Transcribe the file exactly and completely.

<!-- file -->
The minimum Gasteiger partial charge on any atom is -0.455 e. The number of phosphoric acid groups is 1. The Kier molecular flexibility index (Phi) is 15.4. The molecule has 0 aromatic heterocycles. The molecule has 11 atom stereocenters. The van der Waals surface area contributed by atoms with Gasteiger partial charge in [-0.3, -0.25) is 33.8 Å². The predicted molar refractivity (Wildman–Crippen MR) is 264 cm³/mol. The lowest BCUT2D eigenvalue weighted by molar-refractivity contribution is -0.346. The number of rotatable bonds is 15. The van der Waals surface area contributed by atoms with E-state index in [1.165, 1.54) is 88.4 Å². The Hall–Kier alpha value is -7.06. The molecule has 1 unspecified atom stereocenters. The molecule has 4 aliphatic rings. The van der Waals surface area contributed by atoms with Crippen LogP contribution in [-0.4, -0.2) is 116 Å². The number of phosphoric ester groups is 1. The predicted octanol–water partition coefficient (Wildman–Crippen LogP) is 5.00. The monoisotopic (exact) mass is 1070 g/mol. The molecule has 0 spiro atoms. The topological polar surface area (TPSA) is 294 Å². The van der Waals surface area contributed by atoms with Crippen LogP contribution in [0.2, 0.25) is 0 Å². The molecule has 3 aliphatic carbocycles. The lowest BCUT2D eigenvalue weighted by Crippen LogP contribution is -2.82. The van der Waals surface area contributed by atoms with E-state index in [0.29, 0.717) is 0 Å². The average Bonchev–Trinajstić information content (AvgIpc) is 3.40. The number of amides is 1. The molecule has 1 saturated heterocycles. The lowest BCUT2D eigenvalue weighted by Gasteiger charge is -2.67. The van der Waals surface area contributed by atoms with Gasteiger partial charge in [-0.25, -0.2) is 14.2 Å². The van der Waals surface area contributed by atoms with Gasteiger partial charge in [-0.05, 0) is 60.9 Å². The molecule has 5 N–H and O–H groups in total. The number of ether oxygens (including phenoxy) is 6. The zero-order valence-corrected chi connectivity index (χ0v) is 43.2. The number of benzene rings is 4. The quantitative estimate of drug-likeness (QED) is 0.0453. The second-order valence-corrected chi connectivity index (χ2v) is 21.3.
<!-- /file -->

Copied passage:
The minimum Gasteiger partial charge on any atom is -0.455 e. The number of phosphoric acid groups is 1. The Kier molecular flexibility index (Phi) is 15.4. The molecule has 0 aromatic heterocycles. The molecule has 11 atom stereocenters. The van der Waals surface area contributed by atoms with Gasteiger partial charge in [-0.3, -0.25) is 33.8 Å². The predicted molar refractivity (Wildman–Crippen MR) is 264 cm³/mol. The lowest BCUT2D eigenvalue weighted by molar-refractivity contribution is -0.346. The number of rotatable bonds is 15. The van der Waals surface area contributed by atoms with E-state index in [1.165, 1.54) is 88.4 Å². The Hall–Kier alpha value is -7.06. The molecule has 1 unspecified atom stereocenters. The molecule has 4 aliphatic rings. The van der Waals surface area contributed by atoms with Crippen LogP contribution in [-0.4, -0.2) is 116 Å². The number of phosphoric ester groups is 1. The predicted octanol–water partition coefficient (Wildman–Crippen LogP) is 5.00. The monoisotopic (exact) mass is 1070 g/mol. The molecule has 0 spiro atoms. The topological polar surface area (TPSA) is 294 Å². The van der Waals surface area contributed by atoms with Crippen LogP contribution in [0.2, 0.25) is 0 Å². The molecule has 3 aliphatic carbocycles. The lowest BCUT2D eigenvalue weighted by Crippen LogP contribution is -2.82. The van der Waals surface area contributed by atoms with E-state index in [0.29, 0.717) is 0 Å². The average Bonchev–Trinajstić information content (AvgIpc) is 3.40. The number of amides is 1. The molecule has 1 saturated heterocycles. The lowest BCUT2D eigenvalue weighted by Gasteiger charge is -2.67. The van der Waals surface area contributed by atoms with Gasteiger partial charge in [-0.25, -0.2) is 14.2 Å². The van der Waals surface area contributed by atoms with Gasteiger partial charge in [-0.05, 0) is 60.9 Å². The molecule has 5 N–H and O–H groups in total. The number of ether oxygens (including phenoxy) is 6. The zero-order valence-corrected chi connectivity index (χ0v) is 43.2. The number of benzene rings is 4. The quantitative estimate of drug-likeness (QED) is 0.0453. The second-order valence-corrected chi connectivity index (χ2v) is 21.3.